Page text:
- Cold rooms in a warm house act like a heat sink. It’s a fact of physics: Heat is naturally drawn out of warm areas into colder zones. Keeping one or more rooms unheated inside an otherwise warm house tends to suck heat energy out of the heated areas and into the cold rooms through uninsulated interior walls. The furnace cycles on and off more frequently to compensate for the heat loss, actually raising energy costs and diminishing indoor comfort.
For proven energy-saving ideas, contact the heating experts at Apollo Home Heating, Cooling, Electrical and Plumbing.
While the sticker price tells you how much it will cost to purchase an air conditioner, A/C efficiency ratings give you a good idea of how much it will cost to actually operate it. Since the typical new central air conditioner today can be expected to last about 15 years, energy efficiency is critical information. The monthly bills you pay over that extended time span will be a direct reflection of how little — or how much — electricity the unit consumes to keep your home comfortable.
Fortunately, determining the most energy-efficient unit for the best price isn’t a guessing game. A/C efficiency ratings are required by the Department of Energy and are shown on the yellow EnergyGuide sticker on every new air conditioner. Look for the SEER rating to rank air conditioners by efficiency.
- SEER stands for Seasonal Energy Efficiency Ratio. It’s the primary efficiency rating for central air conditioners.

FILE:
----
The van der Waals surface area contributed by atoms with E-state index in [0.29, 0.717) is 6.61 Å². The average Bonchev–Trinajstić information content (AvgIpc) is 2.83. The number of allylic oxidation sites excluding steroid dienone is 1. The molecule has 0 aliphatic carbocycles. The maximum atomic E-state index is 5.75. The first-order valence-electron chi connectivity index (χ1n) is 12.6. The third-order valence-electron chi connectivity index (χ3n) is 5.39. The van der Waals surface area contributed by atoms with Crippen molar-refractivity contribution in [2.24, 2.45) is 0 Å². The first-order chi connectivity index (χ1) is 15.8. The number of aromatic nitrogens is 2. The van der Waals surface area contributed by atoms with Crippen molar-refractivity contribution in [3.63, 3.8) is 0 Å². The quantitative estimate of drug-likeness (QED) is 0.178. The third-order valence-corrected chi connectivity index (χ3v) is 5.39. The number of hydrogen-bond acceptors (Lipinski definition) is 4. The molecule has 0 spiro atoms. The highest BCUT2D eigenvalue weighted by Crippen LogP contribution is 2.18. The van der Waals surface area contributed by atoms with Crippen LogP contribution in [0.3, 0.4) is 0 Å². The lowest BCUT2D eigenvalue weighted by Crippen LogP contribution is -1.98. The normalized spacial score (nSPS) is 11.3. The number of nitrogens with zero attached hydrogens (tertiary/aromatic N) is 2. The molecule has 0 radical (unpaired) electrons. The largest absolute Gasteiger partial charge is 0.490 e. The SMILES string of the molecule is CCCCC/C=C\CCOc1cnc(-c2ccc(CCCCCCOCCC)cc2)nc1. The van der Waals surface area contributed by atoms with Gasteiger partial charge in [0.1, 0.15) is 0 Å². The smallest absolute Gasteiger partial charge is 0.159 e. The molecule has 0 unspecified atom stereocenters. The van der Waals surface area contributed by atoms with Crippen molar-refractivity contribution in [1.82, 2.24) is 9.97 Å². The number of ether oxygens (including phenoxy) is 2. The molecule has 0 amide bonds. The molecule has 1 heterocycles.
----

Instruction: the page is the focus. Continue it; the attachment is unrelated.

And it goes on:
- SEER is a numeral that represents the quantity of BTUs of heat energy removed from your home per hour in ratio to the amount of electricity in kilowatt hours consumed at the same time.
- The higher the SEER rating, the more efficient the air conditioner will be and the lower your operating costs will generally be.
- Today, in northern regions like Cincinnati, the federally-mandated minimum SEER rating is 13. However, more advanced units (with a higher sticker price) are available with A/C efficiency ratings as high as the mid-20s.
Remember that A/C efficiency ratings are calculated based on tests in laboratory conditions. If you don’t live in a laboratory, other issues also impact the overall efficiency of any new air conditioner. These include the amount and quality of insulation in the house, condition of the ductwork and how airtight the structure is to prevent heat infiltration. Another factor is professional installation: A new air conditioner should always be installed by a qualified contractor in compliance with industry standards published by the Air Conditioner Contractors of America.
For more info about A/C efficiency ratings and how to select the most efficient unit for your home, contact Apollo Home Heating, Cooling, Electric and Plumbing.
Is the person who comes to your home to perform HVAC installation, maintenance or repair a NATE certified technician? It’s important to ask before you schedule a service call with any HVAC contractor. Today’s cooling and heating systems incorporate complex technology that requires trained, certified field technicians. The published energy-efficiency and performance specifications of air conditioners and furnaces — as well as a unit’s expected service life — are all based on the assumption that installation, maintenance and repair are carried out by competent individuals with the proper level of training and expertise. To ensure the person who knocks on your door to do the job is qualified, make sure they’re a NATE certified technician.